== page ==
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Cost of Capital. John H. Cochrane University of Chicago GSB. Standard approach. Question: Should we invest, buy asset or company? Standard answer: Value = Expected Profit / Expected Return (Really, multiperiod version) ER? Use CAPM, ER = Rf + β E(Rm-Rf)

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cost of capital

Cost of Capital

John H. Cochrane

University of Chicago GSB

standard approach
Standard approach
  • Question: Should we invest, buy asset or company?
  • Standard answer:

Value = Expected Profit / Expected Return

(Really, multiperiod version)

  • ER? Use CAPM, ER = Rf + β E(Rm-Rf)
  • Spend a lot of time on β, use 6% for E(Rm-Rf)
warning most people misunderstand expected
Warning: Most people misunderstand “Expected.”

What many people mean

What the formula means

  • This may explain high required-return hurdles.










Warning 2: Valuation is very sensitive to growth, return assumptions. The cost of capital matters!P/D = 1/(r-g)
market premium 6
Market Premium = 6%?

My focus: using the CAPM for cost of capital

Problem 1. We don’t know E(Rm-Rf)! 6% is very rough!

  • Statistical uncertainty – large with 18% σ
  • Economic uncertainty. 6% (0.5 Sharpe) is HUGE. No economic explanation for 6%. Did our grandparents really know 6%?
  • Suggests true ex-ante premium is lower!
problem 2 market premium varies a lot through time
Problem 2. Market Premium varies a lot through time.
  • Returns are forecastable. Dividend (cashflow) growth is not forecastable.
  • All variation in price / x is due to time-varying discount rate E(Rm-Rf).
  • Your discount rate (cost of capital) should vary too; low cost when p/x is high!
  • When p/x is high, it’s ok to invest in high p (high cost) projects
market premium varies a lot through time
Market premium varies a lot through time

Forecasts made 5 (10) years ahead using D/P regression

multifactor models are replacing the capm
Multifactor models are replacing the CAPM

Example: Fama-French model

E(Ri-Rf) = bi E(Rm-Rf) + hiE(HML) + si E(SMB)

use dynamic multifactor models
Use Dynamic Multifactor Models?
  • Use multifactor models (e.g. FF) with time-varying betas and time-varying premiums?
  • Note betas and premium vary over the life of the project as well as over time (when project is started).
  • Technically complex but straightforward. Much theoretical literature is headed this way.
  • Better answers?

Problem 1: New premia just as uncertain and vary over time too!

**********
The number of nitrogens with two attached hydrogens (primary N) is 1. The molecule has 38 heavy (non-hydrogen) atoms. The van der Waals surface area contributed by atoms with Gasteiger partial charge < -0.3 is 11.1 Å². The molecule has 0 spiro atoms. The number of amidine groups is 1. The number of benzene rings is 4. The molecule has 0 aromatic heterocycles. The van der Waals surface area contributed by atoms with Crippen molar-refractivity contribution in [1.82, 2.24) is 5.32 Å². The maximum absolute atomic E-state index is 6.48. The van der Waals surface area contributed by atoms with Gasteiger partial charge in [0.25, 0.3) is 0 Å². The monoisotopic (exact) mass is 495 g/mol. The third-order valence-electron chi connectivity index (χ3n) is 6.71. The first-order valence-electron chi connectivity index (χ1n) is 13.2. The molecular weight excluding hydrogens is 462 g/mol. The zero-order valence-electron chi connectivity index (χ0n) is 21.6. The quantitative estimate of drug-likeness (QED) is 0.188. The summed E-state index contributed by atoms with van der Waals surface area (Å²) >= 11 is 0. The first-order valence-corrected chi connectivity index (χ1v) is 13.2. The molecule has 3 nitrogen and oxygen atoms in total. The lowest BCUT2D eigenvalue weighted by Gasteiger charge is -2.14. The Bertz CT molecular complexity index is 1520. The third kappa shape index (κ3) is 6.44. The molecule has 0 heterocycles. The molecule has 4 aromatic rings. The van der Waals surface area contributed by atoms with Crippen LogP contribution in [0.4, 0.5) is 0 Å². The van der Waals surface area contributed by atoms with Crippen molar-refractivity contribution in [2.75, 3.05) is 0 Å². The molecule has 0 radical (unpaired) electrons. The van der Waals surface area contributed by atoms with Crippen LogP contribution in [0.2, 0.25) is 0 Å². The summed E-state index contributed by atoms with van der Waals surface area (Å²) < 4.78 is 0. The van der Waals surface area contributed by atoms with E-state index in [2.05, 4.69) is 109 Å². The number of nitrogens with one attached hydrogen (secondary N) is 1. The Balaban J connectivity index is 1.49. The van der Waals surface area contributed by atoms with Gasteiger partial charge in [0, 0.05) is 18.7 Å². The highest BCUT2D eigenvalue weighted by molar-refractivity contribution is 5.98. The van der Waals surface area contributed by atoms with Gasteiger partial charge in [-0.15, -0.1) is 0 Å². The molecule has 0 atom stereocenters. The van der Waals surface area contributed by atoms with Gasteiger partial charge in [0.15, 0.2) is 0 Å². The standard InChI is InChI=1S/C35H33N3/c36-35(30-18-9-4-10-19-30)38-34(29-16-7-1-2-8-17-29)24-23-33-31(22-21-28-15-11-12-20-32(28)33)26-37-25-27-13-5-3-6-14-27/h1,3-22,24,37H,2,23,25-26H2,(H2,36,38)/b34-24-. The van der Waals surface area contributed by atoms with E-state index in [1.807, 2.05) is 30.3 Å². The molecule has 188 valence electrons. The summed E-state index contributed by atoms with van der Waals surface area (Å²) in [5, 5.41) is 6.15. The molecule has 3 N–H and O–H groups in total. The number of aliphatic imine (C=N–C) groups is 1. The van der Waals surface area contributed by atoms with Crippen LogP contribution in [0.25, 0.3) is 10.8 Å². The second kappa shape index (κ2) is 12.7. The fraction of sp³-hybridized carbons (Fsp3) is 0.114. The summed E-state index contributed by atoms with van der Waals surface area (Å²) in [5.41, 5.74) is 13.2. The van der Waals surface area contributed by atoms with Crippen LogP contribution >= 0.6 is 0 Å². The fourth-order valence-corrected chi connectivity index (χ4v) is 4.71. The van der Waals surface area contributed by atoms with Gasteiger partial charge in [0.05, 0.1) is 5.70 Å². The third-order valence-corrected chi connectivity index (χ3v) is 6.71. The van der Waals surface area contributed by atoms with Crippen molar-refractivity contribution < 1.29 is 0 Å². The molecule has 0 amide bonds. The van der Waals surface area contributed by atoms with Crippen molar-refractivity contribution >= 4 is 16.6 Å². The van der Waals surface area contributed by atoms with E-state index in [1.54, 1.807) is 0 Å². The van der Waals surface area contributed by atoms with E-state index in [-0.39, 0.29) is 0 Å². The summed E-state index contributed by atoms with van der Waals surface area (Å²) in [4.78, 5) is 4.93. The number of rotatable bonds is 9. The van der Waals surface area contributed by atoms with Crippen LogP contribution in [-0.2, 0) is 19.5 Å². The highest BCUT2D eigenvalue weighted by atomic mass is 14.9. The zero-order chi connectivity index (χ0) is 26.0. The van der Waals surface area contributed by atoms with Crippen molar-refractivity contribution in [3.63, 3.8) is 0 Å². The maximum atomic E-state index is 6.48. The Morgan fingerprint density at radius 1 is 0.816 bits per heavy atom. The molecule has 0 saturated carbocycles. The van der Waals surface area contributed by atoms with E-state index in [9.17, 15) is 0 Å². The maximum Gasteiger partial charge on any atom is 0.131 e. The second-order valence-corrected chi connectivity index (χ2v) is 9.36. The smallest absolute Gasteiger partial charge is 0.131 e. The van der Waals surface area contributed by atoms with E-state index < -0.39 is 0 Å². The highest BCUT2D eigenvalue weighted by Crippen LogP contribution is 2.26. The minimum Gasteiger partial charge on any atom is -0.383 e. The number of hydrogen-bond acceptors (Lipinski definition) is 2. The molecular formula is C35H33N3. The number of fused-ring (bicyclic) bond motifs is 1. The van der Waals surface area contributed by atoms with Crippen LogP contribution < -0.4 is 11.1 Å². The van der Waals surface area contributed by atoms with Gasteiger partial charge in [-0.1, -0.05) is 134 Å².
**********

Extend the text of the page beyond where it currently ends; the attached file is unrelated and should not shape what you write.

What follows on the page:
Et(Ri-Rf) = bi Et(Rm-Rf) + hiEt(HML) + siEt(SMB)

What’s E(HML), E(SMB)? Same statistical problem. Even less economic understanding of value/size premium. Less still of how they vary over time. More of them!

use dynamic multifactor models1
Use Dynamic Multifactor Models?
  • Problem 2: Lots of new “factors” and anomalies.
  • FF fails on momentum, small growth (especially important here!), other anomalies.
  • “Answer:” Many more factors! Momentum, small-growth, currencies, term premium, default premium, option returns and up/down betas……
answer guess 1 comparables
Answer guess 1: Comparables?
  • Renewed use of comparables. (Keeping fallacies and pitfalls in mind.)
  • E(Ri) = Rf + β E (Rm-Rf)
  • Why not just measure the left hand side? Avg returns of similar firms?
  • Old answers:
  • CAPM gives better measure. σ is lower (1/2) so σ√T is better. (Industry return may have been luck.)
  • Need to make β adjustments. This project may be low β though industry (comparable) is high β.
  • CAPM is “right” model.
  • New answers:
  • We don’t know (yet) that multifactor models give better predictions for ER going forward.
  • Challenge for MF is now to explain patterns already well described by characteristics (size, book/market, momentum, industry etc.)
  • Possible to be low β project with high ER characteristics, but how often does this really happen?
  • Much less confidence that MF models are “True” vs. “Descriptive.” Who really cares about covariance with SMB?
answer guess 2 prices
Answer guess 2: Prices
  • Why is the cost of capital different from the cost of tomatoes?
  • Real question: If we issue stock for new investment or acquisition, will money raised = cost of investment?
  • A: If new project is like your old projects, market / book ratio tells you the answer directly.
  • Q theory: Invest whenever market / book > 1.